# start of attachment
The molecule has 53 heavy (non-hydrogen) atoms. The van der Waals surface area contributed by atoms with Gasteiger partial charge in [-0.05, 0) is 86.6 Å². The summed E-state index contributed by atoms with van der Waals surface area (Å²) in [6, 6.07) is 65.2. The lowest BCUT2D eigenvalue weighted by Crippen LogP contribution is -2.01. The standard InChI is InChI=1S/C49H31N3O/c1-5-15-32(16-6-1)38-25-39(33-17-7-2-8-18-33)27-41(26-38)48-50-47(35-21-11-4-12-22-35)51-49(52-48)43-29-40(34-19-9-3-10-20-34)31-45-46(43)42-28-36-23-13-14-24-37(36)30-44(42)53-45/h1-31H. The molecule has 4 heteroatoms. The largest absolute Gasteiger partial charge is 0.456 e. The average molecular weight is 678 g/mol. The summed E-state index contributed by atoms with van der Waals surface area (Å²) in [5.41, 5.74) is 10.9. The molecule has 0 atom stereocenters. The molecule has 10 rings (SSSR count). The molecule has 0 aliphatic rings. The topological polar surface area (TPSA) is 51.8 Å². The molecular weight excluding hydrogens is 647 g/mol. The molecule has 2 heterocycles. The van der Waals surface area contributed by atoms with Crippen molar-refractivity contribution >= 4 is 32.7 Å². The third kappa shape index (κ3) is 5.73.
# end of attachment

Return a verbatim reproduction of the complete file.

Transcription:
The molecule has 53 heavy (non-hydrogen) atoms. The van der Waals surface area contributed by atoms with Gasteiger partial charge in [-0.05, 0) is 86.6 Å². The summed E-state index contributed by atoms with van der Waals surface area (Å²) in [6, 6.07) is 65.2. The lowest BCUT2D eigenvalue weighted by Crippen LogP contribution is -2.01. The standard InChI is InChI=1S/C49H31N3O/c1-5-15-32(16-6-1)38-25-39(33-17-7-2-8-18-33)27-41(26-38)48-50-47(35-21-11-4-12-22-35)51-49(52-48)43-29-40(34-19-9-3-10-20-34)31-45-46(43)42-28-36-23-13-14-24-37(36)30-44(42)53-45/h1-31H. The molecule has 4 heteroatoms. The largest absolute Gasteiger partial charge is 0.456 e. The average molecular weight is 678 g/mol. The summed E-state index contributed by atoms with van der Waals surface area (Å²) in [5.41, 5.74) is 10.9. The molecule has 0 atom stereocenters. The molecule has 10 rings (SSSR count). The molecule has 0 aliphatic rings. The topological polar surface area (TPSA) is 51.8 Å². The molecular weight excluding hydrogens is 647 g/mol. The molecule has 2 heterocycles. The van der Waals surface area contributed by atoms with Crippen molar-refractivity contribution >= 4 is 32.7 Å². The third kappa shape index (κ3) is 5.73.